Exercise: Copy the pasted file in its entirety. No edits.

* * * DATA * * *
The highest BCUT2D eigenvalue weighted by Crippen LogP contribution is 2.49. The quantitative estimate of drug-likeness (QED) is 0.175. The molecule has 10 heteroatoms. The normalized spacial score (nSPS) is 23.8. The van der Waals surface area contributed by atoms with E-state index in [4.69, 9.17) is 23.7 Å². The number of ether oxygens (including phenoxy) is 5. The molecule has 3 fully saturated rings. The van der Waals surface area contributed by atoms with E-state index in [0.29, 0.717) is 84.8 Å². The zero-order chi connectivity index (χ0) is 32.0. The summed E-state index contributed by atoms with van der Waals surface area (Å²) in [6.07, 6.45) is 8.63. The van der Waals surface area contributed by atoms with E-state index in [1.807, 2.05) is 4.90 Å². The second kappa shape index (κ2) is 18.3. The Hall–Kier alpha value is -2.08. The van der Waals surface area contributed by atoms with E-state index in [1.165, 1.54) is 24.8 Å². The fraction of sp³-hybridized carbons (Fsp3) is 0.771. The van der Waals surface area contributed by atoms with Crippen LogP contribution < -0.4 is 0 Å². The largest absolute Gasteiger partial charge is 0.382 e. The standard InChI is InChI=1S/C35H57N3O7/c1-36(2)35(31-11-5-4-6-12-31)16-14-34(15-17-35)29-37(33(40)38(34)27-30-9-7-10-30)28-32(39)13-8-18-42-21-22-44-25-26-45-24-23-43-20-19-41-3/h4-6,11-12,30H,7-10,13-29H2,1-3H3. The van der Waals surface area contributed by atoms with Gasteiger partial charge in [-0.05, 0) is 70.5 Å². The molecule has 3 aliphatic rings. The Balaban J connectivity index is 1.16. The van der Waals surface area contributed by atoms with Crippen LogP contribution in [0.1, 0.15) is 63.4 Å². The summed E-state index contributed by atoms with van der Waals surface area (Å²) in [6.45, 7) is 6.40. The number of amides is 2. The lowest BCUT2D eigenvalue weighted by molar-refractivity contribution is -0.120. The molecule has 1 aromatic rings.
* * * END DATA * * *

The highest BCUT2D eigenvalue weighted by Crippen LogP contribution is 2.49. The quantitative estimate of drug-likeness (QED) is 0.175. The molecule has 10 heteroatoms. The normalized spacial score (nSPS) is 23.8. The van der Waals surface area contributed by atoms with E-state index in [4.69, 9.17) is 23.7 Å². The number of ether oxygens (including phenoxy) is 5. The molecule has 3 fully saturated rings. The van der Waals surface area contributed by atoms with E-state index in [0.29, 0.717) is 84.8 Å². The zero-order chi connectivity index (χ0) is 32.0. The summed E-state index contributed by atoms with van der Waals surface area (Å²) in [6.07, 6.45) is 8.63. The van der Waals surface area contributed by atoms with E-state index in [1.807, 2.05) is 4.90 Å². The second kappa shape index (κ2) is 18.3. The Hall–Kier alpha value is -2.08. The van der Waals surface area contributed by atoms with E-state index in [1.165, 1.54) is 24.8 Å². The fraction of sp³-hybridized carbons (Fsp3) is 0.771. The van der Waals surface area contributed by atoms with Crippen LogP contribution < -0.4 is 0 Å². The largest absolute Gasteiger partial charge is 0.382 e. The standard InChI is InChI=1S/C35H57N3O7/c1-36(2)35(31-11-5-4-6-12-31)16-14-34(15-17-35)29-37(33(40)38(34)27-30-9-7-10-30)28-32(39)13-8-18-42-21-22-44-25-26-45-24-23-43-20-19-41-3/h4-6,11-12,30H,7-10,13-29H2,1-3H3. The van der Waals surface area contributed by atoms with Gasteiger partial charge in [-0.05, 0) is 70.5 Å². The molecule has 3 aliphatic rings. The Balaban J connectivity index is 1.16. The van der Waals surface area contributed by atoms with Crippen LogP contribution in [0.1, 0.15) is 63.4 Å². The summed E-state index contributed by atoms with van der Waals surface area (Å²) in [6.45, 7) is 6.40. The number of amides is 2. The lowest BCUT2D eigenvalue weighted by molar-refractivity contribution is -0.120. The molecule has 1 aromatic rings.